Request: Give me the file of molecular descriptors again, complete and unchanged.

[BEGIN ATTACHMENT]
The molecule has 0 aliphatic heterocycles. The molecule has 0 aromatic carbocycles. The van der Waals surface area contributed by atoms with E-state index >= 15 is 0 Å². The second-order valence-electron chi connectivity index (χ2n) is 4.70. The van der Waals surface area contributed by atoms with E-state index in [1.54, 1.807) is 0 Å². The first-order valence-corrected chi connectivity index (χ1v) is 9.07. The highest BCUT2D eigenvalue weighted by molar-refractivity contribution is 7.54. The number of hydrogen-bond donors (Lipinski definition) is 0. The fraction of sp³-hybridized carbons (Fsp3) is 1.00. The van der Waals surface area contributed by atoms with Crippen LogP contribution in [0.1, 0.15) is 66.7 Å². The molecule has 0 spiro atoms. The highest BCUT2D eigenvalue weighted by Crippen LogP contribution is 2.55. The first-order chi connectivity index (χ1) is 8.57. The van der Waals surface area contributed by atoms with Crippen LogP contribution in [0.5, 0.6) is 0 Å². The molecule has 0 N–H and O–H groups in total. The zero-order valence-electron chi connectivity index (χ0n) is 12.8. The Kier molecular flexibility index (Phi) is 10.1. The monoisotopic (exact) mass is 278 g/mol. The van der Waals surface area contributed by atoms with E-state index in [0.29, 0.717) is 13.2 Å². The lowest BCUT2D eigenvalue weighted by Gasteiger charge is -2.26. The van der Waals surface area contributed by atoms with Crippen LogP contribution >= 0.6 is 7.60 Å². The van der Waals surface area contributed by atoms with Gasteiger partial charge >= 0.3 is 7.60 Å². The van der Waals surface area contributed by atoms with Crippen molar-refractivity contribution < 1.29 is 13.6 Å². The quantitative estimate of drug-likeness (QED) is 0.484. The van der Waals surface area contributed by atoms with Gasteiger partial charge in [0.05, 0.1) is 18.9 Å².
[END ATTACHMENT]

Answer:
The molecule has 0 aliphatic heterocycles. The molecule has 0 aromatic carbocycles. The van der Waals surface area contributed by atoms with E-state index >= 15 is 0 Å². The second-order valence-electron chi connectivity index (χ2n) is 4.70. The van der Waals surface area contributed by atoms with E-state index in [1.54, 1.807) is 0 Å². The first-order valence-corrected chi connectivity index (χ1v) is 9.07. The highest BCUT2D eigenvalue weighted by molar-refractivity contribution is 7.54. The number of hydrogen-bond donors (Lipinski definition) is 0. The fraction of sp³-hybridized carbons (Fsp3) is 1.00. The van der Waals surface area contributed by atoms with Crippen LogP contribution in [0.1, 0.15) is 66.7 Å². The molecule has 0 spiro atoms. The highest BCUT2D eigenvalue weighted by Crippen LogP contribution is 2.55. The first-order chi connectivity index (χ1) is 8.57. The van der Waals surface area contributed by atoms with Crippen LogP contribution in [0.5, 0.6) is 0 Å². The molecule has 0 N–H and O–H groups in total. The zero-order valence-electron chi connectivity index (χ0n) is 12.8. The Kier molecular flexibility index (Phi) is 10.1. The monoisotopic (exact) mass is 278 g/mol. The van der Waals surface area contributed by atoms with E-state index in [0.29, 0.717) is 13.2 Å². The lowest BCUT2D eigenvalue weighted by Gasteiger charge is -2.26. The van der Waals surface area contributed by atoms with Crippen LogP contribution >= 0.6 is 7.60 Å². The van der Waals surface area contributed by atoms with Gasteiger partial charge >= 0.3 is 7.60 Å². The van der Waals surface area contributed by atoms with Crippen molar-refractivity contribution < 1.29 is 13.6 Å². The quantitative estimate of drug-likeness (QED) is 0.484. The van der Waals surface area contributed by atoms with Gasteiger partial charge in [0.05, 0.1) is 18.9 Å².